The mountain scenery spread out before me was among the finest I had ever seen: more than 250 meringue-like peaks folding into the distance. Yet my gaze was fixed elsewhere.
Ice Q, a striking, three-storey glass building that gleamed in the sun like a melting ice cube (hence the name) presided at the top of the windblown 3,048m summit of Gaislachkogl. And I wasn't the only one to be so captivated by it. Last year, the production team of the new 007 film, Spectre, had been scouring the Alps looking for a lair fit for a Bond villain, when their search ended here.
Following in Bond's perfectly parallel ski tracks brought me to Sölden, a sleepy resort in the South Tyrol. The arrival of Daniel Craig and Oscar-winning director Sam Mendes is big news for this quiet but spectacular corner of Austria, home to a little more than 3,000 residents, including ski guide Norbert. “They closed the mountain in order to film but nobody minded. Everybody is very excited,” he beamed proudly. “It's a real honour that they chose our little village.”
For the first couple of months this year, the quiet action of the village's gondolas and cable cars was ramped up with high-octane snowmobiles, exploding 4x4s and a convoy of Aston Martins as Daniel Craig took to the slopes – dressed like the Milk Tray man and brandishing a pistol – for one of the movie's main action sequences.
The shoot was shrouded in secrecy (what else would you expect from the world's No 1 spy, and the famously tight-lipped movie franchise?). But Norbert, like most locals, was convinced that mountaintop Ice Q would be the ultimate hideaway for Spectre baddie Franz Oberhauser, played by Christoph Waltz.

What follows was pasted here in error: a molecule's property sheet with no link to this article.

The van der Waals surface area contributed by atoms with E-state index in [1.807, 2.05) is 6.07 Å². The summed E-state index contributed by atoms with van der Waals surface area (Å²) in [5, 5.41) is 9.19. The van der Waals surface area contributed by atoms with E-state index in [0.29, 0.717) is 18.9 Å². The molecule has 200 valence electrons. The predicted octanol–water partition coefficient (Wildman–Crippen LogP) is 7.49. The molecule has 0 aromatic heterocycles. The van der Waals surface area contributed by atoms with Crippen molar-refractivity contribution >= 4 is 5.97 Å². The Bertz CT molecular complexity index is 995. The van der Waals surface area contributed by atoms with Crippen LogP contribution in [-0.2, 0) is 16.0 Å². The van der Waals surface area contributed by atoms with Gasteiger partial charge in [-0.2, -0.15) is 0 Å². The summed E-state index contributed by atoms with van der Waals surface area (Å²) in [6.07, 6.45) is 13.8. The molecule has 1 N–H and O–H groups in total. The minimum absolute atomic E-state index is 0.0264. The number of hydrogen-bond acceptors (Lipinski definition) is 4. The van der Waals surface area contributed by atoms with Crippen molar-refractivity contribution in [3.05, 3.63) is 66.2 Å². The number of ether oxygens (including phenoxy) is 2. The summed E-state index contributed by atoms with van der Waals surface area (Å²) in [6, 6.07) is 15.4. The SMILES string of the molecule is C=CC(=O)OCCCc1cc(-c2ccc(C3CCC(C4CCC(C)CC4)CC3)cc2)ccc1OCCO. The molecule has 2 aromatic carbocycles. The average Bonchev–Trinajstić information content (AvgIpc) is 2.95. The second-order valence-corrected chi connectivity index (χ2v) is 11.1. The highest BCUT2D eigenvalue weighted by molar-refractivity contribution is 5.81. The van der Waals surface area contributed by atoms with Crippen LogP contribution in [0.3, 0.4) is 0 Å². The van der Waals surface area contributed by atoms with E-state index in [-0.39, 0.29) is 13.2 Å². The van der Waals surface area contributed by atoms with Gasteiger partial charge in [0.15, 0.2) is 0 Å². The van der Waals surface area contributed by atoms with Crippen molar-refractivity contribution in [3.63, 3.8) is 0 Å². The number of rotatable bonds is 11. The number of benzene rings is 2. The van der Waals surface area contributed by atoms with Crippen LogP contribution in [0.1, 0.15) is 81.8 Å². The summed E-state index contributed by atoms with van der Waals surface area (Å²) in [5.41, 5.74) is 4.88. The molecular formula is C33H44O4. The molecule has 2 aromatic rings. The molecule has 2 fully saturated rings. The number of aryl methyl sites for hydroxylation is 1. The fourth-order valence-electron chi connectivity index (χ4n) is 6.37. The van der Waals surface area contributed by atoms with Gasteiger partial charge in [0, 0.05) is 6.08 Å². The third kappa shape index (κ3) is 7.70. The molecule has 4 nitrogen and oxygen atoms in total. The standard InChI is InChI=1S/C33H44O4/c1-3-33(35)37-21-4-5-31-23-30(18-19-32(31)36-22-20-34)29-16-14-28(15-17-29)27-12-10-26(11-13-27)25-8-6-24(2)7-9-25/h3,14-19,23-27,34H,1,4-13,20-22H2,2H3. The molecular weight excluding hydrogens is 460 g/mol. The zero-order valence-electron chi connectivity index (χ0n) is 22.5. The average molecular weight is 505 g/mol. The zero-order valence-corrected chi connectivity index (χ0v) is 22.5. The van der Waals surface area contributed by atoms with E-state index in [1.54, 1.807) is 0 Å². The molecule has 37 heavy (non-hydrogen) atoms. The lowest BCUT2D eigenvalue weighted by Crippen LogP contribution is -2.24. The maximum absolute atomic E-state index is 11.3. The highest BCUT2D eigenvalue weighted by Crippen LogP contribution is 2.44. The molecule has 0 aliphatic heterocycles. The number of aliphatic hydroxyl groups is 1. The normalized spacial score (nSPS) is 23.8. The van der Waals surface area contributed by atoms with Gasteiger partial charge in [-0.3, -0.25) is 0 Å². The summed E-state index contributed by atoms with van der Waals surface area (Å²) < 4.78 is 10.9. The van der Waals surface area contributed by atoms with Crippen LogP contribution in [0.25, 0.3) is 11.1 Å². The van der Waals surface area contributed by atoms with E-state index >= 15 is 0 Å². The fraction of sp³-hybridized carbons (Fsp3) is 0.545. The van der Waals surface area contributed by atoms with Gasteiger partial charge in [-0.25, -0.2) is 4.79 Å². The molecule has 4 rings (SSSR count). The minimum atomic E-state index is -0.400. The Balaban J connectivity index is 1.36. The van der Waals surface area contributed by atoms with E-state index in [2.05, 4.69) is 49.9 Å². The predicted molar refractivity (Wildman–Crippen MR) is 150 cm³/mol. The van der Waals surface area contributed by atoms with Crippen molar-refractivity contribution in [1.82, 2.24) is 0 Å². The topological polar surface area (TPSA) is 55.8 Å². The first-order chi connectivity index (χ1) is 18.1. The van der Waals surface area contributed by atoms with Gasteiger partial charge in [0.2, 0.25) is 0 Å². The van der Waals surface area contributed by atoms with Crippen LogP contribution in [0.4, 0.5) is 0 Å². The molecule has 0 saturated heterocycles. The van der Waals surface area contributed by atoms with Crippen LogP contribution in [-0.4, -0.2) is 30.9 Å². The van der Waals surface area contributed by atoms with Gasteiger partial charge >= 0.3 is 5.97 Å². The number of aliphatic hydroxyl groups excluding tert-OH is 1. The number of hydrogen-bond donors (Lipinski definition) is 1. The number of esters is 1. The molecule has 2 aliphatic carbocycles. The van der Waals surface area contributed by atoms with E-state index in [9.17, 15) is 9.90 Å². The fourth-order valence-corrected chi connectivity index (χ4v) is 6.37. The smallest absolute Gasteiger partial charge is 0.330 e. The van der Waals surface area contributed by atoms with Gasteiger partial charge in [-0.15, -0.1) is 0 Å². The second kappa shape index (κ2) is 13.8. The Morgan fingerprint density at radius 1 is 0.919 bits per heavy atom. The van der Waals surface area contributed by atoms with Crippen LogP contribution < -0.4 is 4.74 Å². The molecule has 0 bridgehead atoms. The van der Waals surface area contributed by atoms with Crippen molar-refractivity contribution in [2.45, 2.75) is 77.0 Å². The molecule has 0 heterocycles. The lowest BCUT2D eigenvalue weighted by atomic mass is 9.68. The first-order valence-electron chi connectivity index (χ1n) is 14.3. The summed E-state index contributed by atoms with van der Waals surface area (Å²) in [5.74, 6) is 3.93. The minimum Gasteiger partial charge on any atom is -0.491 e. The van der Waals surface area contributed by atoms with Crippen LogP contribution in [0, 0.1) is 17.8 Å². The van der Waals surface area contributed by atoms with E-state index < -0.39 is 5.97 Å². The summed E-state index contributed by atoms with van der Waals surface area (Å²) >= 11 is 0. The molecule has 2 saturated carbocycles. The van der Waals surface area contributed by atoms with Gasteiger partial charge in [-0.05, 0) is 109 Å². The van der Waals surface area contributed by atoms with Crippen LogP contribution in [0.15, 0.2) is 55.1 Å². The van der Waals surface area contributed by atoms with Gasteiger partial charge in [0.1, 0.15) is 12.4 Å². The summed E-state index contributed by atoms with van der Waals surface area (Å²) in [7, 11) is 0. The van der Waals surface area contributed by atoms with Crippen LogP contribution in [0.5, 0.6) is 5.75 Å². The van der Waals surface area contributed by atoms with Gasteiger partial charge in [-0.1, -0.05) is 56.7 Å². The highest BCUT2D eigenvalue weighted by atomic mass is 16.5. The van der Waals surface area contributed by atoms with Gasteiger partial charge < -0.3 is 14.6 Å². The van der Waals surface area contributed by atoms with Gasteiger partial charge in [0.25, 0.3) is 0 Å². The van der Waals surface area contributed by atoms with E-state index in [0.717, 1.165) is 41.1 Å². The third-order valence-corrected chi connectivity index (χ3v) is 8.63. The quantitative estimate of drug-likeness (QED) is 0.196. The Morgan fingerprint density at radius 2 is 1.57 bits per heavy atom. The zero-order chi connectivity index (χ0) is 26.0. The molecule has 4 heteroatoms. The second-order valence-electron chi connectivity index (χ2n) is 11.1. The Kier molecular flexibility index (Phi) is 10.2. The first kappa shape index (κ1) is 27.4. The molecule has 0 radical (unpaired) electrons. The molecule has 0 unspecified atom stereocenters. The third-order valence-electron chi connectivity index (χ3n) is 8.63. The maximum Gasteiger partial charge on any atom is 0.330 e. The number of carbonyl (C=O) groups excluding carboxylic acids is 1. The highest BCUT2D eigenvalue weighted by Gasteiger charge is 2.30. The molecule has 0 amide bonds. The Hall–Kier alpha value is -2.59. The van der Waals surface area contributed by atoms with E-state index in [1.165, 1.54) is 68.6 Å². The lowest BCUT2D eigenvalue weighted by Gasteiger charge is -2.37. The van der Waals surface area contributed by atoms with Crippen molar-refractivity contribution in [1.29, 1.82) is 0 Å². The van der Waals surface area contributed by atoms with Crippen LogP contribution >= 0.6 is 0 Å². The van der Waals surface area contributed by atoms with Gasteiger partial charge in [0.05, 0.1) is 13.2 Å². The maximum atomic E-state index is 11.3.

Despite being one of the best restaurants in the Otztal Valley (the longest in the region) and one of the most innovative architectural landmarks in the Alps, it hasn't always been such a slick spot. A €4.5m investment transformed the summit, replacing the tired old observation deck that previously stood here.
Stretching out below, Sölden's 145 kilometres of pistes were largely quiet during my visit, shortly after filming took place earlier this year. But such solitude won't last as Sölden prepares for its moment on the big screen. Norbert and I skied gleefully, Bond theme tunes playing in my head as I gazed out across Austria and the Italian Dolomites.
Norbert, however, had more pressing concerns. The Simon Cowell of ski instructors, he passed critical judgement on all who passed us: “He's not bad. She's very good. He is,” he said, dropping his voice to a whisper, “terrible”. I didn't dare ask for his verdict on my abilities. “The problem with you,” he volunteered, “is your bum and what you do with it.” “Excuse me?” I spluttered. “Skiing is like walking. The posture should be the same but everybody is almost sitting down.”
Sölden – 90km south west of Innsbruck – offers plenty of time to right that wrong. Its two glaciers and high alpine location ensure good conditions from as early as October and as late as May. “When I was a boy you could ski here all summer,” reminisced Norbert.